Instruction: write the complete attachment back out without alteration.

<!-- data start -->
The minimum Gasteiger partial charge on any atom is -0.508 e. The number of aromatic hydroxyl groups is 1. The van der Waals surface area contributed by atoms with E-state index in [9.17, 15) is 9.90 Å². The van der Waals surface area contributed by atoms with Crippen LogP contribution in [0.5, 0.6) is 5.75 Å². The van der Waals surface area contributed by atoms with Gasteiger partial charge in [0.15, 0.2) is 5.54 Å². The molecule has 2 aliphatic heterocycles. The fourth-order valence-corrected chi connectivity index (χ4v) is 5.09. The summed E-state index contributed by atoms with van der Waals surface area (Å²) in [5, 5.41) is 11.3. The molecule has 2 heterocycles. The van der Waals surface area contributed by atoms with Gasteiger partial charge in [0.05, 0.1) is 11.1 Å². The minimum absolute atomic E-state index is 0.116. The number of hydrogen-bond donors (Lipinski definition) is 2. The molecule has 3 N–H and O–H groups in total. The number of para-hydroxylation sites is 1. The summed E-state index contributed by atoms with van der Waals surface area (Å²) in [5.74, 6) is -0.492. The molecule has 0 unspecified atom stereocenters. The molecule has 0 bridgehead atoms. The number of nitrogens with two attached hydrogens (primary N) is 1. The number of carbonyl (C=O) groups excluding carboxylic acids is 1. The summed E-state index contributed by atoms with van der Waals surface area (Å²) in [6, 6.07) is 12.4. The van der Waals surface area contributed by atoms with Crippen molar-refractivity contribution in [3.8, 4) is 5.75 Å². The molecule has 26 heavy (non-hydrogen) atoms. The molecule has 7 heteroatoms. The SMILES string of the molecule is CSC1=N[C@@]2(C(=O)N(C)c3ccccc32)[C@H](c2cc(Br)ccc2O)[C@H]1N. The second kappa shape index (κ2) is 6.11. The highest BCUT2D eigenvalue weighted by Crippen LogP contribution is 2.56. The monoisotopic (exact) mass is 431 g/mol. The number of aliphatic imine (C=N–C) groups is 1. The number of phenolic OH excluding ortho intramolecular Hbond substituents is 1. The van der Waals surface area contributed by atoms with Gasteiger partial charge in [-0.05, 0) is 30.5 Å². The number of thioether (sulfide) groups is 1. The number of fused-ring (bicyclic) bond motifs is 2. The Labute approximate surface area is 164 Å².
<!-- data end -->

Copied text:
The minimum Gasteiger partial charge on any atom is -0.508 e. The number of aromatic hydroxyl groups is 1. The van der Waals surface area contributed by atoms with E-state index in [9.17, 15) is 9.90 Å². The van der Waals surface area contributed by atoms with Crippen LogP contribution in [0.5, 0.6) is 5.75 Å². The van der Waals surface area contributed by atoms with Gasteiger partial charge in [0.15, 0.2) is 5.54 Å². The molecule has 2 aliphatic heterocycles. The fourth-order valence-corrected chi connectivity index (χ4v) is 5.09. The summed E-state index contributed by atoms with van der Waals surface area (Å²) in [5, 5.41) is 11.3. The molecule has 2 heterocycles. The van der Waals surface area contributed by atoms with Gasteiger partial charge in [0.05, 0.1) is 11.1 Å². The minimum absolute atomic E-state index is 0.116. The number of hydrogen-bond donors (Lipinski definition) is 2. The molecule has 3 N–H and O–H groups in total. The number of para-hydroxylation sites is 1. The summed E-state index contributed by atoms with van der Waals surface area (Å²) in [5.74, 6) is -0.492. The molecule has 0 unspecified atom stereocenters. The molecule has 0 bridgehead atoms. The number of nitrogens with two attached hydrogens (primary N) is 1. The number of carbonyl (C=O) groups excluding carboxylic acids is 1. The summed E-state index contributed by atoms with van der Waals surface area (Å²) in [6, 6.07) is 12.4. The van der Waals surface area contributed by atoms with Crippen molar-refractivity contribution in [3.8, 4) is 5.75 Å². The molecule has 26 heavy (non-hydrogen) atoms. The molecule has 7 heteroatoms. The SMILES string of the molecule is CSC1=N[C@@]2(C(=O)N(C)c3ccccc32)[C@H](c2cc(Br)ccc2O)[C@H]1N. The second kappa shape index (κ2) is 6.11. The highest BCUT2D eigenvalue weighted by Crippen LogP contribution is 2.56. The monoisotopic (exact) mass is 431 g/mol. The number of aliphatic imine (C=N–C) groups is 1. The number of phenolic OH excluding ortho intramolecular Hbond substituents is 1. The van der Waals surface area contributed by atoms with Gasteiger partial charge in [-0.05, 0) is 30.5 Å². The number of thioether (sulfide) groups is 1. The number of fused-ring (bicyclic) bond motifs is 2. The Labute approximate surface area is 164 Å².